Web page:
The sunrise from our beautiful apartment was breathtaking! And I can testify first hand to that because I was so nervous that I was awake and watching it! Having managed to get some caffeine into my Long-Suffering Mentor and prompt her to perform some personal hygiene ablutions (she is NOT a morning person!), we ambled across the road to our first sessions of the 2016 AQUA Biennial Conference – Quaternary Perspectives from the City of Volcanoes.

The first sessions were on Millennial Scale Climate Variability. Huh? After a wonderful and inspiring morning tea which consisted of me scarfing scones in a corner trying to convince myself it was all going to be okay and I wasn’t the only idiot in the room, we began the second sessions on Australian Peat Deposits and the Paleoecological Potential. I was shitting kittens…..

I was bombarded with wiggle graphs. Paleoecologists LOVE wiggle graphs! It’s like cocaine to them – they can’t get enough and the more the wiggle the better the high! It was like being the only sober person in a room full of happy drunks! The only words I understood were the ones I was busy googling while trying to keep track of who the speaker was and how many ways I could manage to avoid them over the course of the week so that I didn’t have to open my mouth and prove how simple I was!

With my Long-Suffering Mentor every now and then leaning over and talking me down from hanging myself from a curtain rail, I was very relieved to have the lunch break announced. It was all I could do to stop myself from collecting my stuff and throwing them into my bag to try and scurry out as quickly as possible! But as usual, my Long-Suffering Mentor, the good Doctor (she hates it when I call her that so I try and get it in as much as possible!) began introducing me to people who I really should have known were important but as usual, I didn’t, and so began my world of regret of telling inappropriate stories over cups of tea about my vet nursing days and the thousand and one ways I have managed to not kill my children – later finding out the person I was speaking to was the HIGHLY regarded so and so, or the Head of Research of faculties that I’ll probably later be applying for jobs to, only to be remembered as the girl who told the story about the pug and the nine pairs of G-strings I removed from it’s gut.

The afternoon sessions comprised of poster presentations, so I decided to wag and go see some of New Zealand. After all, this was my first ever international trip and I wanted to make the most of it! With my Long-Suffering Husband in tow, we caught a ferry from the most-excellent Auckland Harbour, and set off to sail across to the delightful town of Devonport. We were met at the ferry terminal by our very eager tour guide, and soon discovered we were the only people to actually be on this tour (Yay!) so I got to sit in the front seat…….(Double Yay!)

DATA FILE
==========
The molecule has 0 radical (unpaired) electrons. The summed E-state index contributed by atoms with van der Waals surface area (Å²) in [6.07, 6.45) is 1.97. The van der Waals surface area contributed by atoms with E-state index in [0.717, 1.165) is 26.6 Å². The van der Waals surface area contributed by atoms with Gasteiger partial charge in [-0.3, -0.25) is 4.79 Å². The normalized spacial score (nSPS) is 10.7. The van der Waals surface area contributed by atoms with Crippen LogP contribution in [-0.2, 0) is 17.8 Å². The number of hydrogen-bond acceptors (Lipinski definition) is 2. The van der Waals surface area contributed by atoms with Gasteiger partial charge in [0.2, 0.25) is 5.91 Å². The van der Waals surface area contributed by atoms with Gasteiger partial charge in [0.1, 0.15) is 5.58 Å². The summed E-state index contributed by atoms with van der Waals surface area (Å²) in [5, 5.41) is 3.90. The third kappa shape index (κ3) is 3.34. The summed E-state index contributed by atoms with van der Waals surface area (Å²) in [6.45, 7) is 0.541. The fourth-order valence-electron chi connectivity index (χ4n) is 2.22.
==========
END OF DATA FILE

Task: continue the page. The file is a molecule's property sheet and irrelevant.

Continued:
That was my view…..

So, we spent a wonderful afternoon driving around the streets of picturesque Devonport, listening to the history about the area, and seeing some volcanoes. When the tour guide found out I was a studying Geologist he went out of his way to take us to places that were particularly interesting to us rock-people, and helping me collect my first samples of New Zealand Volcanic rock! The views were spectacular and a thoroughly enjoyable time was had by the three of us!


This is Mt. Victoria (Takarunga). It’s the highest volcano on Auckland’s North Shore and is a scoria cone.



This was a view of Rangitoto from North Head (Maungauika). Rangitoto is a shield volcano and is the most recent and the largest volcano in Auckland. It only blew 600 years ago and Rangitoto is Māori for ‘Bloody Sky’, which indicates it was a big explosion!


The views from North Head were just breathtaking!

It was becoming very late in the day when we caught the ferry back to Auckland and made our way back to the apartment via lots of kitchy tourist shops! In Australia I avoid these shops whenever I go to Melbourne, but here in New Zealand I dragged Andrew into every single one I saw! Loaded down with parcels containing stuffed kiwis and inappropriate fridge magnets we finally found a supermarket and managed to get some essential supplies for the apartment.

So my Big Lesson #1 for international travelling – don’t worry about what you are wearing, BE COMFORTABLE! Stupidly, I didn’t bring a pair of sneakers, and with the amount of walking I did on the first day, I quickly realised I wasn’t going to be as comfortable as I should be with all the sightseeing and walking around. Tomorrow I will wear my Doc Marten’s, no matter how ridiculous and unprofessional I look!


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